New research by Professor Keith Godfrey, Director of the NIHR Southampton Biomedical Research Centre, and colleagues in Singapore could help target early life interventions to prevent childhood obesity.
We are currently facing a global rise in childhood obesity, with over a fifth of 4-5 year olds and a third of 10-11 year olds classed as overweight or obese in 2015 worldwide.
New research by Professor Keith Godfrey, director of the NIHR Southampton Biomedical Research Centre, could help to explain why we are seeing such a dramatic rise in childhood obesity.
Predisposing children to obesity
Obese children are more likely to become obese adults and have an increased risk of developing various health problems. Type 2 diabetes, for example, was previously considered an adult disease, but in recent years has increased dramatically in overweight children as young as five.
The researchers discovered that children with changes in the gene melanocortin-3 receptor (MC3R) began to gain more weight than other children before the age of four.
The MC3R gene encodes a hormone receptor for hormones involved in appetite regulation. It has previously been linked to obesity in adults and mice lacking this gene become obese.
This work, published in the journal Pediatric Obesity, adds to current thinking on the part played by genetics in the development of childhood obesity, and could be useful in preventing obesity in future generations.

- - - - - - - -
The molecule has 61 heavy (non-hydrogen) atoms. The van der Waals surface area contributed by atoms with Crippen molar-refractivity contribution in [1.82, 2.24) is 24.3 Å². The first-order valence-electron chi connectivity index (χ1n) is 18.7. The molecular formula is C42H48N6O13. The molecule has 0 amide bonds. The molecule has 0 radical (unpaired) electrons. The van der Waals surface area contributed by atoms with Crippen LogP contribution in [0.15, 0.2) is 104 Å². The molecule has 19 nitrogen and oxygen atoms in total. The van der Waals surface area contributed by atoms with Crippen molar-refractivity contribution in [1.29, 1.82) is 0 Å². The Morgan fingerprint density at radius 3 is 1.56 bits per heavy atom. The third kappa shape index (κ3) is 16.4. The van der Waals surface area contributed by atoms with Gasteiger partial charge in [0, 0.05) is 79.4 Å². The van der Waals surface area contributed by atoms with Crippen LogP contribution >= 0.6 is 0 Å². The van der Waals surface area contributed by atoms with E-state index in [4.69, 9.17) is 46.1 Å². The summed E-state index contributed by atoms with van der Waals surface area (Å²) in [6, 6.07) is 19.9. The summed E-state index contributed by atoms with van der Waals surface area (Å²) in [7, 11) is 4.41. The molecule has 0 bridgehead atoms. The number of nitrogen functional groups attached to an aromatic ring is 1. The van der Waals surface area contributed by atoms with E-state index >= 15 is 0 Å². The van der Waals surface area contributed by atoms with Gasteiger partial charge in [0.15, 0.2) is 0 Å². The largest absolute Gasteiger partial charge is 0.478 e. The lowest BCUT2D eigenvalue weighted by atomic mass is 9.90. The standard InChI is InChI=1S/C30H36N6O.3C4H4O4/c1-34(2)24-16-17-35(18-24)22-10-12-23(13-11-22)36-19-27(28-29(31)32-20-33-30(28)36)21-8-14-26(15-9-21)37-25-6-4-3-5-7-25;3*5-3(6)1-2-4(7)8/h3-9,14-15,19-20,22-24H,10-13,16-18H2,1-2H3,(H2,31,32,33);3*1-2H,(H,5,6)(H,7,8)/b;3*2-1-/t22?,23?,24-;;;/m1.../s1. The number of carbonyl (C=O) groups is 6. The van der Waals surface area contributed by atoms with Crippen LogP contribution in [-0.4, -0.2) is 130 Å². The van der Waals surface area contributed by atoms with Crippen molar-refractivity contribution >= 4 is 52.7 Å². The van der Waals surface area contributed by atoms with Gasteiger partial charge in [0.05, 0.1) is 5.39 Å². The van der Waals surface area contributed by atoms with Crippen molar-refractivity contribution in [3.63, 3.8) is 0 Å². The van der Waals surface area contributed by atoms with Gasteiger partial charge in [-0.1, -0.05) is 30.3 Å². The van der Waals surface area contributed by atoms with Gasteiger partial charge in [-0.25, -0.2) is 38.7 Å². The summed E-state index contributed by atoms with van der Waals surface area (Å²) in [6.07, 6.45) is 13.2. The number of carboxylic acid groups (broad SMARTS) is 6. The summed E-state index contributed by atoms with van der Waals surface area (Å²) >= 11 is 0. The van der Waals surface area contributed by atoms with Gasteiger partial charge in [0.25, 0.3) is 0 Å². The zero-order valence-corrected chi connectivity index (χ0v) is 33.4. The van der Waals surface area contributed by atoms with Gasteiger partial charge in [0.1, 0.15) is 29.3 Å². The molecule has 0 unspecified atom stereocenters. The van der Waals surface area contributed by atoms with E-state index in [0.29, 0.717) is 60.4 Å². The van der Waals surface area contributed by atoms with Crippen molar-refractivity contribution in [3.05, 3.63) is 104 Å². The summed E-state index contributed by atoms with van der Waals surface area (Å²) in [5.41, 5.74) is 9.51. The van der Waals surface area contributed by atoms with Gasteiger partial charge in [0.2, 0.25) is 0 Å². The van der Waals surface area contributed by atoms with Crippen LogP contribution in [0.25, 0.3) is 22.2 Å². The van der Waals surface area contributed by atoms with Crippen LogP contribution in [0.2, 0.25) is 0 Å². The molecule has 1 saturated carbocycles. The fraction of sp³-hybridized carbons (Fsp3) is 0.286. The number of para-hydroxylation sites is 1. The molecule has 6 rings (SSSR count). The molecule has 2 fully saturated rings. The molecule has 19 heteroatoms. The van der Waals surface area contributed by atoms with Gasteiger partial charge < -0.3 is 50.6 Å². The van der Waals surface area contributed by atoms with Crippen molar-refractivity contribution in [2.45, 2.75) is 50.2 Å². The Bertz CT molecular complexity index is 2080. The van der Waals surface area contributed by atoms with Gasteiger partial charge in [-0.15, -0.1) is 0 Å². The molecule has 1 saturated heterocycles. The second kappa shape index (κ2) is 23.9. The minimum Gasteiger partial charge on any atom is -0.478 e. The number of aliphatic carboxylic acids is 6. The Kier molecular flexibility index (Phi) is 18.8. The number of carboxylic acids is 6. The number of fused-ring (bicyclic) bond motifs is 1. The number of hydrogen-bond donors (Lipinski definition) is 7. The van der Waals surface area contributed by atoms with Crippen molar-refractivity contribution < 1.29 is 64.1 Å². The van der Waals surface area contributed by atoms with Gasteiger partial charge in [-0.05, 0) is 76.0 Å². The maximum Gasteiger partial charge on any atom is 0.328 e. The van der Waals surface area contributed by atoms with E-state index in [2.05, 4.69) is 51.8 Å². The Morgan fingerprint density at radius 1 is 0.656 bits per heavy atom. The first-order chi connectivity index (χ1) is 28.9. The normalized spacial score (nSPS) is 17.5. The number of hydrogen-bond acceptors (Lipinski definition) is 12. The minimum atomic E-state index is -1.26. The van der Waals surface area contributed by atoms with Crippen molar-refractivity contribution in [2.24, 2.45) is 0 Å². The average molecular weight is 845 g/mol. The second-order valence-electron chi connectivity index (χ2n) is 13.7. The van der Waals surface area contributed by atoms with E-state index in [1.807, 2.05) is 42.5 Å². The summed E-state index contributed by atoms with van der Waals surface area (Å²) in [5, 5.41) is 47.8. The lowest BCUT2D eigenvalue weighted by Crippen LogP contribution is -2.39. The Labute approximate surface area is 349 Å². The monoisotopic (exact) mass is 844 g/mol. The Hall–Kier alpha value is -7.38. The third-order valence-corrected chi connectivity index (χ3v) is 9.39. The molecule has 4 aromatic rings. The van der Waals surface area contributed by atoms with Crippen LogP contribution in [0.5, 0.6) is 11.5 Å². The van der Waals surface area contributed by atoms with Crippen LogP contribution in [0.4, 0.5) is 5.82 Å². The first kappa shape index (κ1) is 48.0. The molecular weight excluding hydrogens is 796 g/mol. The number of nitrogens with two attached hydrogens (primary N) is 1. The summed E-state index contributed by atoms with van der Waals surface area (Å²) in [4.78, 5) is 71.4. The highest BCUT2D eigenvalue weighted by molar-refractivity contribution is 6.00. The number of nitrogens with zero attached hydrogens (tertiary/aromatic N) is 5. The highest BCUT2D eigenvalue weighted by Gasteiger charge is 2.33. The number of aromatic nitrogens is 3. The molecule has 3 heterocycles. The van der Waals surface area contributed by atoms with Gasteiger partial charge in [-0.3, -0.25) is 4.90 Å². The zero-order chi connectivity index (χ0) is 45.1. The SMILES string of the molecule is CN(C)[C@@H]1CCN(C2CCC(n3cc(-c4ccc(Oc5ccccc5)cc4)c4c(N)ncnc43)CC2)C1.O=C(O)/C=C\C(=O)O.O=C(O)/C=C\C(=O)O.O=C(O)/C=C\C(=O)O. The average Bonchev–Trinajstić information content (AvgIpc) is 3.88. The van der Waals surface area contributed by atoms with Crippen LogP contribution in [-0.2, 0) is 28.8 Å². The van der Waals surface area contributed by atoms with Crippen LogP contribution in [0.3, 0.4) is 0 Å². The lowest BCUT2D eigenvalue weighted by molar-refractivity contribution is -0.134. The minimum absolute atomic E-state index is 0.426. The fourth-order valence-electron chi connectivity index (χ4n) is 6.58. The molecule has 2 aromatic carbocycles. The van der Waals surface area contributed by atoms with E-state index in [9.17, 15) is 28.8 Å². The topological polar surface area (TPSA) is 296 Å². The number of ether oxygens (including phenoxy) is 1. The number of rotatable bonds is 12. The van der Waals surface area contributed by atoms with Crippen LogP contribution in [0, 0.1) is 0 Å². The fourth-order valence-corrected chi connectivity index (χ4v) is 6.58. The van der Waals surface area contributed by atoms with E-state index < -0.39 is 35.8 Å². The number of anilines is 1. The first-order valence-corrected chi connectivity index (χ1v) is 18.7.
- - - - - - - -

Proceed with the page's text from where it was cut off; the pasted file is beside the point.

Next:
Adding to the evidence
These changes in the MC3R gene are associated with increased susceptibility to obesity in adults, but this study is the first to show that its effects start at a very early age, with differences first becoming apparent as young as two.
Children in the Growing Up in Singapore Towards Healthy Outcomes (GUSTO) study were monitored from when they were first born until they were four years old. The researchers tested DNA extracted from umbilical cord blood for nine different changes in the MC3R gene.
Children with changes in the MC3R gene gained more weight and accumulated more fat, measured using a variety of methods at regular appointments until they were four years old.
This discovery shows that the effects of the MC3R gene start at a very early age, identifying it as a key player in the development of childhood obesity and a target for new treatments.
Posted on Monday 12 December 2016